Night Blindness Blinkers the Bots

The need for a cocktail of sensors challenges early mass adoption of driverless tech, Eric Volkman discovers.

It’s interesting how a little darkness can make a lot of trouble for drivers. According to data from the US National Highway Traffic Safety Administration, although there is significantly less traffic crawling around at night, in 2016 nearly 60% of car accidents in the country’s urban areas occurred during the hours of darkness.

There are solid reasons why. “Simply put, it’s harder to see at night. Less color, less contrast,” said Alex Epstein, director of transportation safety for America’s National Safety Council. “This creates a challenge of reduced visibility, as well as reduced depth perception and peripheral vision.” There are other variables that ratchet up the hazard factor. One is the risk of animals darting out suddenly on a road; many of them move around at night. Many drivers have had the scary experience of having to swerve around a creature to avoid killing it. In extreme cases, it’s not the animal that ends up losing its life, rather the swerving driver.

Alcohol consumption tends to happen at night, plus the evening hours are when most of us start to get sleepy. Add volatile factors, such as those to the ones mentioned above, and you’ve got a substantially riskier environment for vehicle operation. The increasing sophistication of assisted driving solutions promises to greatly reduce this risk but eliminating it entirely… well, that’s another story.

Of waves and pulses

Humans can’t see in the dark but some machines can. Particularly if they’re LiDAR products. The technology uses laser pulses to measure ranges from a vehicle to the objects around it. This data can be used to help provide a precise topographical map on the fly. What makes LiDAR particularly useful in darkness is that it needs no ambient light in order to operate.

In fact, according to John Eggert, director of automotive sales and marketing at Velodyne LiDAR, it’s “the only technology that offers full high-resolution environmental perception at night.” Louay Eldada, CEO of solid-state LiDAR maker Quanergy, explains that cutting-edge LiDAR solutions “are active sensors, which means that the signals they sense are the signals they send, with no reliance whatsoever on ambient light. Passive sensors, such as cameras, can only detect in the presence of ambient light (sun, street lights).”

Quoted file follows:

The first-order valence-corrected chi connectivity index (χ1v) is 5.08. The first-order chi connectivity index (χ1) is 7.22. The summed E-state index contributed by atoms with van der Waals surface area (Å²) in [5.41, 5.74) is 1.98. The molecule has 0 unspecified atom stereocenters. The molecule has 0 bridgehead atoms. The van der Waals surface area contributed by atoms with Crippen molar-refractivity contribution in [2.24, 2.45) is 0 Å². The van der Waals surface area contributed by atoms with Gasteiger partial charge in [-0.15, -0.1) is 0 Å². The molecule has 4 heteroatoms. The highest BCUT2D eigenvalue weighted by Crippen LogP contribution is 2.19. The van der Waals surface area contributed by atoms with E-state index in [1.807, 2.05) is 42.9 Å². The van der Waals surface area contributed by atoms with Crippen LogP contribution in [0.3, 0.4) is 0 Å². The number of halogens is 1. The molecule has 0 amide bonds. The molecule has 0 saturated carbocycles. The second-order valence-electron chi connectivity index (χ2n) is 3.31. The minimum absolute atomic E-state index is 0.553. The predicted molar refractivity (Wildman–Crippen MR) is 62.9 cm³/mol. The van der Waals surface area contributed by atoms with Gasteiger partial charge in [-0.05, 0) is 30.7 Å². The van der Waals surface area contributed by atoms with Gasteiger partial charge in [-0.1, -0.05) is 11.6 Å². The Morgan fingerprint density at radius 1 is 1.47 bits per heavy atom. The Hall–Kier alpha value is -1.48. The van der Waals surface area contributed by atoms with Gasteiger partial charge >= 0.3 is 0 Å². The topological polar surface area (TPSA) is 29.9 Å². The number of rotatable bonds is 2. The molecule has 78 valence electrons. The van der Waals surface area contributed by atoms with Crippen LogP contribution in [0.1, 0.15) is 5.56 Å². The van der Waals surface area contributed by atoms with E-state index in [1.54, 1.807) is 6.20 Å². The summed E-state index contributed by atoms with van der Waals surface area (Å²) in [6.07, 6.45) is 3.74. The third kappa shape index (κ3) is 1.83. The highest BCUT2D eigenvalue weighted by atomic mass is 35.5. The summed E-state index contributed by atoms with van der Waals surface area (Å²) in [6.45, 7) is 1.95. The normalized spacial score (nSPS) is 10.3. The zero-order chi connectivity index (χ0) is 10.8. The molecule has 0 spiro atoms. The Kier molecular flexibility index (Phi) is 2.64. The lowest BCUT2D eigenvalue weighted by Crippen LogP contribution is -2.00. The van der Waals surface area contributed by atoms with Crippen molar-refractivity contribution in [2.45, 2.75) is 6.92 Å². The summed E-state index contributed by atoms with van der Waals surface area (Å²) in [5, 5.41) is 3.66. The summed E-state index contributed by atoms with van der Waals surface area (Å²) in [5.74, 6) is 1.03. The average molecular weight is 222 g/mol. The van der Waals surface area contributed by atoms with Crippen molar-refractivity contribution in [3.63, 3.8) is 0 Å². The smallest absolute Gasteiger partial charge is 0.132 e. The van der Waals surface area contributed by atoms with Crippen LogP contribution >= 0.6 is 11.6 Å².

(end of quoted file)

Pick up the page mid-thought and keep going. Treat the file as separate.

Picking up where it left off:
Not everyone is a true believer in the LiDAR gospel, though. One of these people is Yakov Shaharabani, CEO of Israel-based AdaSky. The company’s Viper autonomous sensing platform is built around a shutter-less camera that uses far infrared (FIR) technology, rather than laser pulses, to “see” its surroundings. Shaharabani said that: “Because Viper’s FIR cameras scan the infrared spectrum just above visible light, they are able to detect objects that may not otherwise be perceptible to other sensing technologies, such as camera, radar, or LiDAR.”

Shaharabani also claimed that Viper’s small size, lack of moving parts and minimal power consumption makes it “an ideal solution” for self-driving vehicles. He wouldn’t say that of LiDAR, citing a handy example: “High-resolution LiDAR sensors are too expensive for mass market use, and less expensive, lower-resolution LiDAR sensors cannot effectively detect obstacles that are far away and are, therefore, incapable of providing the accurate detection and coverage needed to traverse map-less, rural environments,” he said.

However, like any cutting-edge sensing platform, cost is a concern with Viper’s brand of technology. Infrared has historically been seen as prohibitively expensive for widespread adaptation outside of the luxury segment, although Shaharabani said that Viper “is scalable for the mass market and available now.”

The total package